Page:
- Written by Glen Young
- Published on 05 February 2014
The Pinnacle T1 PBAR 2000 Powered Sound Bar In Use
When measured using a sweep tone from the Stereophile Test CD, the Pinnacle had audible bass response down to 50 Hz. although significantly reduced in amplitude. The Pinnacle comes to a more usable volume in the bass at between 60 and 70 Hz, and reaches full volume at 100. Therefore, if deeper bass is desired, a separate, self-powered subwoofer will be required. A number of companies including Pinnacle make satisfactory subwoofers that can be driven by the monophonic "Sub Out" analog jack on the sound bar.
This sound bar lacks true deep bass but despite this, voices and music sounded significantly fuller than with the TV speakers alone. I noticed, as did others who are familiar with my room, that the Pinnacle provided significantly more detail than the TV's built-in speakers. Voices, background details, and treble sounds (birds chirping, etc.) were clearer. On programs, such as talk shows, where multiple guests talk (or shout, or yell) at the same time, the Pinnacle seemed to separate the voices well. With the TV's built-in speakers, such mixes often became an unintelligible muddle. With the Pinnacle in the system, each voice could be clearly followed.
The Pinnacle never sounded bright, nasal, distorted, or "shouty" with any program material. A variety of classical musical programs were viewed on the local PBS station with the sound bar in use. These were significantly enhanced by the higher quality audio from the sound bar. The Pinnacle never clipped that I could tell despite driving it to high volumes.
To test the ability of the sound bar to handle movie dialogue and music, several DVDs and Blu-Ray discs were used, including the original "Transformers" movie (on DVD) and the surreal "The Fifth Element" (on Blu-ray). As you might surmise, I enjoy Science Fiction…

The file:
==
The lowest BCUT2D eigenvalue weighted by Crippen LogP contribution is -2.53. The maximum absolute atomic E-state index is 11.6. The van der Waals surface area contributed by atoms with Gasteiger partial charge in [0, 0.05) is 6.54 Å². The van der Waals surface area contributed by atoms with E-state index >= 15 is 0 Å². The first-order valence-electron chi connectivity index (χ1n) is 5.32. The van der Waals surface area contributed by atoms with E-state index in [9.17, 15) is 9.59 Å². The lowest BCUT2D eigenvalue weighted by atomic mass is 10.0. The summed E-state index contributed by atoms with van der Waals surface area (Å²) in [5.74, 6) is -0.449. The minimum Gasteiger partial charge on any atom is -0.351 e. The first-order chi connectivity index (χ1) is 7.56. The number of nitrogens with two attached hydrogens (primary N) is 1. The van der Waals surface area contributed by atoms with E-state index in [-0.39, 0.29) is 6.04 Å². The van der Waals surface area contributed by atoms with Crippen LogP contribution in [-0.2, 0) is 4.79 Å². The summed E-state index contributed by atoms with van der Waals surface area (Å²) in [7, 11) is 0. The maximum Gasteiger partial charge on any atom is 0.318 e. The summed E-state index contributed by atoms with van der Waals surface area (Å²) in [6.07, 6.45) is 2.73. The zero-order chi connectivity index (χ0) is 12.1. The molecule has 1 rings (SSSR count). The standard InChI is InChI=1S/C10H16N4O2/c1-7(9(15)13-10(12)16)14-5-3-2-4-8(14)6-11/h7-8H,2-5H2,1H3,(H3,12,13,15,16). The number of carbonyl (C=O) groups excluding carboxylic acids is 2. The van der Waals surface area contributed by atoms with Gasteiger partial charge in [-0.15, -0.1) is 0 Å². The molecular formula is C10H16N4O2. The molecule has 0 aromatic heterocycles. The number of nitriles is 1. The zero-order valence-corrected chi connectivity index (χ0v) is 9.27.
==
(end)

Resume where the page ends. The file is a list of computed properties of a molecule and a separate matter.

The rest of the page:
Both movies were down-mixed to stereo by the players. The DVD was auditioned on an inexpensive Samsung player, and the blu-ray by an Oppo BDP-105. Although the expanded soundstage and surround information were present in the mix, the bar, being only a stereo speaker, could not recreate surround sound. Nevertheless, the bar did present movie dialogue in a very clear and articulate manner, and sound effects (explosions, crashes, etc.) were presented with far better fidelity and dynamics than the TV speakers could provide.
The sound bar was set atop my 28" tall equipment stand for audition. The program material came from a combination of digital (Toslink) input and analog input from an Apple Airport Express. Music was streamed both at 16/44.1 (CD-standard) and from YouTube sources (MP3). The drivers of the sound bar are too close to provide significant stereo separation, but some width of the stereo sound sources was still apparent.
On Balkan Beat Box's "Dancing with the Moon" from their Nu-Med album, the horns and conga drums were clean and very realistic sounding. The two saxophones used by the band could be differentiated easily from each other and from the trombone.
On Us3's "Cantaloop (Flip Fantasia)," the mix of the horns, drums, side comments, and the rapper's voice were clear and separate rather than blending into a muddle. This, again, indicates what I think is the speaker's greatest strength – the clear and articulate presentation of voice.
To test the "power" of the sound bar, I played Lady GaGa's "Dance in the Dark." This cut often sounds as if it had been mastered to play on a boom box – the bass can be overwhelming on a stereo. Despite the cut having deeper bass than what the sound bar could reproduce, the Pinnacle still did a credible job of presenting the impact of the bass without distortion.
So with both TV and with music, the intelligibility of dialogue was the greatest strength of this product. The bass, despite lacking the deepest frequencies, never distorted or sounded muddled, even at higher volumes. Treble was never excessive or irritating.
I also listened to one of my favorite bands, Walk Off The Earth in their "Speeches" cut. The voices and instruments were clear and distinct from each other, and vocal harmonies were particularly sweet sounding.